Hurricane Wilma: Knocked Down Invasive Trees, Created New Growth
There’s a plot of land behind the swimming pool at Deerfield Beach High where science teacher Kelly Caputo points to a cluster of trees out in a field.
“You can see five large Australian pines,” says Caputo. “And as beautiful as they are, they’re non-native — they take up a lot of space, water — and if we do get heavy winds, they’re probably going to create a lot of damage.”
Australian Pines are an invasive species in Florida. They grow up to 90 feet tall. They grow fast. They topple easily. And before Hurricane Wilma tore through South Florida, there were a lot more of them here.
There were a lot more across Broward than elsewhere — along with invasive carrotwoods and massive, top-heavy ficus trees.
“We had downed trees, downed fences. It looked like what I would think a war zone might look like,” says Caputo.
The 2005 storm season left a wake of snapped and uprooted trees. One University of Florida study estimated more than a fifth of urban trees were taken out by storms 10 years ago. Previous studies had shown non-native trees were especially vulnerable to high winds.
But a decade later, those felled trees are an opportunity for new growth.
These days, the big news in landscaping at Deerfield Beach High is a student-run butterfly garden.
“What it is, it’s all native plants, they worked for about two months,” says Caputo. “They cleared it and then they trimmed it.”
If you just stop and let your eye linger on the milkweed and firecracker bushes, you can start to see the movement of bees and dragonflies and tiny, yellow-winged butterflies.
This garden — and a lot of other environmental projects across the school district — are part of an environmental stewardship initiative in Broward County schools. It was born directly out of the winds of Wilma, with an overturned ficus tree that got in the way of then-school board member Robert Parks.
“I was on my way to pick up some water and the roads were blocked,” says Parks.
More than a decade earlier, he had been alarmed by the trees blown down during Andrew. But in that moment in his car, trying to get water after Wilma, Parks decided something had to be done about all the invasive trees that fell down on his schools.
He got a group together and worked out a policy to teach environmental stewardship in Broward schools. The committee also came up with a plan to replant with native species — plants that were less likely to be tossed around like toothpicks in a hurricane.
“You learn to respect the power of a hurricane,” says Parks.
WHAT TO DO NOW
“At the time I lived in a pine forest and pine trees start literally snapping in the middle at about a cat 2.5,” says Pamela Crawford, a landscape architect and gardening-book author who rode out Wilma in her home.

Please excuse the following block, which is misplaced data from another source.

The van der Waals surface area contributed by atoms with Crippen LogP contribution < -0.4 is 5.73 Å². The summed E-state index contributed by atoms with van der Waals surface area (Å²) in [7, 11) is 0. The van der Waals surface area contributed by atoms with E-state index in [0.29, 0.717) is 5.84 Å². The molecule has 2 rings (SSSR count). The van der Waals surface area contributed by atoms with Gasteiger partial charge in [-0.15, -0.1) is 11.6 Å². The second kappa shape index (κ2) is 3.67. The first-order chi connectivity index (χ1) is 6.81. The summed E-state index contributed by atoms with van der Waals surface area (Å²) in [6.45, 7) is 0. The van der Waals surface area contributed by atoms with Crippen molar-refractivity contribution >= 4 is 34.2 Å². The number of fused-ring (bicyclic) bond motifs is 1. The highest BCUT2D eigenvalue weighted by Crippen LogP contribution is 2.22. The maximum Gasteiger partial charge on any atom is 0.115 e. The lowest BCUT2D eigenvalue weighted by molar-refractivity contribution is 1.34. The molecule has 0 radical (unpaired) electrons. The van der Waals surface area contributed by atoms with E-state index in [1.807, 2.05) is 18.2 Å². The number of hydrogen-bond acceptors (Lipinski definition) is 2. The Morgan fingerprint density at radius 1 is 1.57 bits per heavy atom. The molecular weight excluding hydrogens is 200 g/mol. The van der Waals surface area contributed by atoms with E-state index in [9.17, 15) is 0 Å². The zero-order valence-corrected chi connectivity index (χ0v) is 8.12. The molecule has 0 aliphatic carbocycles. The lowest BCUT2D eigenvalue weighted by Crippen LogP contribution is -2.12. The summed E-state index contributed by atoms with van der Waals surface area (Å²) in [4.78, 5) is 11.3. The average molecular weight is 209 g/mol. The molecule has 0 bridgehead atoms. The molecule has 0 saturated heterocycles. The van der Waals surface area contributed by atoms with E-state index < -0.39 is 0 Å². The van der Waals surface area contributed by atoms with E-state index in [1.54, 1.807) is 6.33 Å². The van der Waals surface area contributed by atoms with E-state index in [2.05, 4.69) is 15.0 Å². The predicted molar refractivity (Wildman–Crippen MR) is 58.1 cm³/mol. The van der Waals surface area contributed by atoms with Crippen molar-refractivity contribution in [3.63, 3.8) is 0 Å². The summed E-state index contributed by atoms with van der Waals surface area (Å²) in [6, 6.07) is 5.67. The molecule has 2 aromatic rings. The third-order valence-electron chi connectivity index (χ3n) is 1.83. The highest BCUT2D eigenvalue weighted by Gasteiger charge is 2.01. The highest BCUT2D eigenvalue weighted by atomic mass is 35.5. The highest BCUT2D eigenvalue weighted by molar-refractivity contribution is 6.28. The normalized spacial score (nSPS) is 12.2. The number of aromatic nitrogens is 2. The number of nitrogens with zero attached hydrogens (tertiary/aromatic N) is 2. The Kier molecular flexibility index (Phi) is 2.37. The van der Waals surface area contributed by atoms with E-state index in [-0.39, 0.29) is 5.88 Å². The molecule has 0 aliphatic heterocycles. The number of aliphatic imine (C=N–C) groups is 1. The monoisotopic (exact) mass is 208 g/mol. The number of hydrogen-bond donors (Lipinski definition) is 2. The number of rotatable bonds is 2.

She had evacuated for the other big storms that season, but she didn’t realize how devastating Wilma would be until the night before, when she saw Anderson Cooper reporting from the west coast of Florida.
“I realized that Anderson Cooper never went to storms that fizzled out,” says Crawford. “And I said, ‘Oh no what have I done?’”
That night, she listened with interest to the pop and crack of snapping pine trees until one of them landed on her porch.
The year before Wilma, not long after Hurricane Charley, Crawford found herself at a home show, lecturing on gardens to an audience that seemed shell-shocked.
“And showing all these beautiful pictures, I’m looking around the audience and it was as if they had been in a war — I didn’t see a smile, anything,” she recalls.
So Crawford asked if they instead wanted to talk about what to do now, with their upturned yards.
She had their attention.
Crawford went on to write "Stormscaping: Landscaping to Minimize Wind Damage in Florida." Based on surveys she sent out to park managers, biologists, agriculture experts and botanical gardens, Crawford came up with a list of which trees fare the best and which trees are most likely to fall over on a house in hurricane winds.
“This book gave me a chance to save lives. That, I thought, could be the most important thing of my career,” says Crawford.
“The taller a tree is, the more likely it could potentially get storm-damaged,” says Adrian Hunsberger, the urban horticulture agent for the University of Florida/Miami-Dade County Extension. She’s one of the experts who contributed to Crawford’s book. And she points out that just because a tree isn’t native doesn’t mean it’s necessarily an imminent threat — and just because a tree is native doesn’t guarantee it will stay up in a hurricane.
“Trees are a permanent part of your landscape — they’re kind of like the walls of your house; if you don’t make good judgments and anticipate how big the tree is going to get, you can make a lot of mistakes,” says Hunsberger.
Hunsberger and Crawford both urge homeowners to check out the health of their trees. The county extension office runs a plant hotline that can help gardeners identify what’s in their yards and how to deal with it.
Back at Deerfield Beach High, 17-year-old Jefftey Joseph shows off his school’s raised garden beds and fishpond. The space is basically an outdoor classroom for science classes.
“We take care of these plants and animals — it’s better to observe and see what’s going on rather than to just listen,” says Joseph.
He took his school’s environmental stewardship message to heart.
“Personally, it’s a way for me to better myself,” he says. “Because if I’m not taking care of something, you know, I feel as if there’s no point in me being here.”
He says maybe he would have felt that way eventually, but those lessons — the ones that came out of that fallen ficus of hurricane Wilma — they changed the way he sees his world.